(Oh, and I forgot to mention, Curt’s damn alarm clock went off AGAIN at 4:00 a.m., and I had not plugged it back in! It’s seriously possessed. I have since figured out why, but what a rude awakening, two mornings in a row.)

Anyway, the required cleaning of the cat puke and Peezer spit-up made me late, and so I decided to let the boys “have their way.”   They always moan and groan and fuss about going to church, and, because we feel it’s important, we always insist. But after everything else, I just didn’t have it in me to get them up and deal with their painful whining. So, I LEFT THEM. “You win!” I announced. “You get your way! Have a fun morning! Oh, and we will talk about this when we get home!”

“Thanks, Mommy!” said The Boss. I just stared at him, shook my head, then left without responding.

After I returned home, we sat down and had a little chit-chat.  “How’d you feel when I left?” I asked. The Boss was right on it. “Sad,” he said.

“Really? Why?”

“Because I knew you were angry,” he replied, his voice trembling.

And he was pretty close; I explained how mostly, I was disappointed, and blah blah blahdeblah BLAH, BLAAAAAH BLAHBLAHBLAH deblah. (At least I’m guessing that’s how they heard me.)  It was a calculated risk, and I knew it might backfire, but I think I may have made my point.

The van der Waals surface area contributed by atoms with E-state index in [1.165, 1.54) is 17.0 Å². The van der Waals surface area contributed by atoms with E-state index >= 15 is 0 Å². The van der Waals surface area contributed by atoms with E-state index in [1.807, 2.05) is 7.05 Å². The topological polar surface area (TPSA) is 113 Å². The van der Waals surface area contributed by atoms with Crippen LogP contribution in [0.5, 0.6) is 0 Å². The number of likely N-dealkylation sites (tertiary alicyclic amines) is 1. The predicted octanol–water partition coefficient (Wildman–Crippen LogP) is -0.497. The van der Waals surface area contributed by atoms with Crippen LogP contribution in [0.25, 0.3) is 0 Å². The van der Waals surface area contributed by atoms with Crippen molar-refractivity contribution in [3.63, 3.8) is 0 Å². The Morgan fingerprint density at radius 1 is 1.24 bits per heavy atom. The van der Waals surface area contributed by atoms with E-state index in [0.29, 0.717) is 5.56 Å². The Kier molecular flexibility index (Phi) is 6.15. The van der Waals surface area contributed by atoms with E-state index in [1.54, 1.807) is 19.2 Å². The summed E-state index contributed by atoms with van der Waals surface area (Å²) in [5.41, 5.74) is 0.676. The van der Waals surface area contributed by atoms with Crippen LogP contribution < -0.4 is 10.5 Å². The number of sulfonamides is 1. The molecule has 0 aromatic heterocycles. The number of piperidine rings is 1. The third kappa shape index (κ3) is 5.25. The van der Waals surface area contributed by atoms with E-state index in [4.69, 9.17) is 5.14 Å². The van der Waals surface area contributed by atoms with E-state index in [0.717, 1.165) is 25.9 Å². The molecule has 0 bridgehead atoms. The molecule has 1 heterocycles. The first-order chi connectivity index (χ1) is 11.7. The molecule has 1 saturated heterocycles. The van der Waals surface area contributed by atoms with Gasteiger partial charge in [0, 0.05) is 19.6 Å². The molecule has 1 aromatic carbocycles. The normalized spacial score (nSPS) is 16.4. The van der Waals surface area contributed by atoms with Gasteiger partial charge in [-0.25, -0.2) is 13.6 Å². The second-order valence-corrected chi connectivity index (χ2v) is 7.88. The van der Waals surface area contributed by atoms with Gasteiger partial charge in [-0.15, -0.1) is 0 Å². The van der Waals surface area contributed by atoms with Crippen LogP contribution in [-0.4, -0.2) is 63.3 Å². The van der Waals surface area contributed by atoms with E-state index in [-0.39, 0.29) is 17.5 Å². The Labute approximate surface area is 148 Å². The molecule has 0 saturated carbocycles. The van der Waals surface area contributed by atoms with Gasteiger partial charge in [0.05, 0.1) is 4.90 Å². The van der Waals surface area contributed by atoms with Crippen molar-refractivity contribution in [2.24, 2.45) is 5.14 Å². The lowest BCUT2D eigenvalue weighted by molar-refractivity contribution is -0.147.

And then my head exploded all over the kitchen.

Well, not really, but you know what? I’ve written before about how mentally draining I find parenting to be. Between fending off the moody, sarcastic, sullen teenager and the constant barrage of demands and needs from the four year old, I barely have time to focus on the under-the-radar, sweet fifth grader who’s probably just around the corner from his older brother’s attitude. And what then? I’ll be outnumbered! Say prayers! Send gin!

Single parents probably think I’m being whiny, but my husband has me spoiled. I’m so lucky to have him. I miss the advantage of having my teammate here to help me fend off the Attack of the Short People. To share the burden of discipline.  To remember where the older two boys are when the younger one needs undivided attention.  To mix a cocktail upon request!

Meanwhile, the report from Toronto last night was good. The Men of Steel had won one and lost one yesterday, which earned them a spot in the semifinals. They were to play at 11am today, and, if they won, again at 1:30pm.  Playing the afternoon game would require them to rebook onto later flights home, and Curt had mixed feelings about that. On the one hand, they went to play, and they wanted to play, and you never don’t want to win. But, they were getting tired, and the prospect of returning home at midnight Sunday, exhausted and sore, and getting up for work as usual on Monday, was less than appealing. Right now it’s a little after 3pm, and I haven’t heard from him, so I’m not sure what the outcome was. Watch the comments or, perhaps, for a new post if the news is good.

I’m so glad he’s having fun – he needed this getaway, and I’m happy to be able to make it possible. I don’t intend for my crappy day to make Curt feel badly that he wasn’t here – far from it.  Everyone needs a break from the routine now and then, and it was his turn.

My turn is coming in two weeks. Stay tuned.